Editorial: Robin Williams and our response to despair
This is a difficult editorial paved in eggshells. We want to say something constructive while fearing we may say something wrong. What if, instead of being helpful, our words unwittingly cause destruction?
Such are the eggshells the nation crosses in trying to deal with suicide.
Our reflections today on the tragedy of actor Robin Williams are complex and varied.
Our goal, however, is simple but mightily ambitious: to somewhere out there save a life.
Like so many, we long admired Williams' talent, his evident genius, his apparent sensitivity.
What to make of his loss?
Some explanations go beyond our understanding. Wealth, fame, accomplishment -- we tend to think these are keys to happiness. But if we look to these things to sustain us, we look in the wrong direction.
We have a friend whose father took his life decades ago. Her sense of self-worth was forever altered. Today, she rarely thinks of him. To do so still brings too fresh a pain.
As Williams' daughter, Zelda, said, "I'll never ever understand how he could be loved so deeply and not find it in his heart to stay."
If you ever contemplate suicide, please remember that. Please remember the victims you would leave behind. Please remember the withering legacy you would bequeath to those you love.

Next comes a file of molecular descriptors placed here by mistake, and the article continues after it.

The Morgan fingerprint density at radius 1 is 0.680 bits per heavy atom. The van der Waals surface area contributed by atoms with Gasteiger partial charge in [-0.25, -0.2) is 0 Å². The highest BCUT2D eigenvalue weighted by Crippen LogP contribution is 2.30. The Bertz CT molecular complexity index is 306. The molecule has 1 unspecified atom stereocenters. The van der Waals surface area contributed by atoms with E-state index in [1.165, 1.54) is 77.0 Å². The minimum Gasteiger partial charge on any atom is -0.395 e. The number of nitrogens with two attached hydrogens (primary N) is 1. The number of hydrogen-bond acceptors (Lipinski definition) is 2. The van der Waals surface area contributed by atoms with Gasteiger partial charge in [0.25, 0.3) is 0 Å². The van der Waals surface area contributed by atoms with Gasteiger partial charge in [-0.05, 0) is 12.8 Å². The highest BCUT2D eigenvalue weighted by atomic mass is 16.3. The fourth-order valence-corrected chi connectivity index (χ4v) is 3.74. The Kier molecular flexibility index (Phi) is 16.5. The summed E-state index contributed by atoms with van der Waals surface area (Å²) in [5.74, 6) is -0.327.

To be sure, Williams suffered from depression, a despondence of such depths that most of us can't comprehend.
Rolling Stone magazine once quoted a foreboding description from writer David Foster Wallace of that kind of illness: "Make no mistake about people who leap from burning windows. Their terror of falling from a great height is still just as great as it would be for you or me ... It's not desiring the fall; it's terror of the flames."
That kind of despair may not be rational. And often, it may not be chronic. But it feels real and forever to those going through it.
That's something the rest of us need to understand. Those who experience it need to understand there is help.
In Williams' case, think of the laughter he'll never enjoy, the exchanges with his family he'll never have, the movies he'll never make, the people whose lives he will not touch. His best work, his most meaningful experiences, his greatest contributions may have lain ahead.
Few of us are movie stars, but our futures beckon with similar possibilities. The future is not all dark; the future also holds life's beautiful moments of light.
On the giant beams of the Golden Gate Bridge, in tourist view of the Tiburon Peninsula where Williams lived, crisis messages warn: "The consequences of jumping from this bridge are fatal and tragic."
Above those warnings, this reassurance:
"There is hope. Make the call."
If you ever grow despondent, please remember that.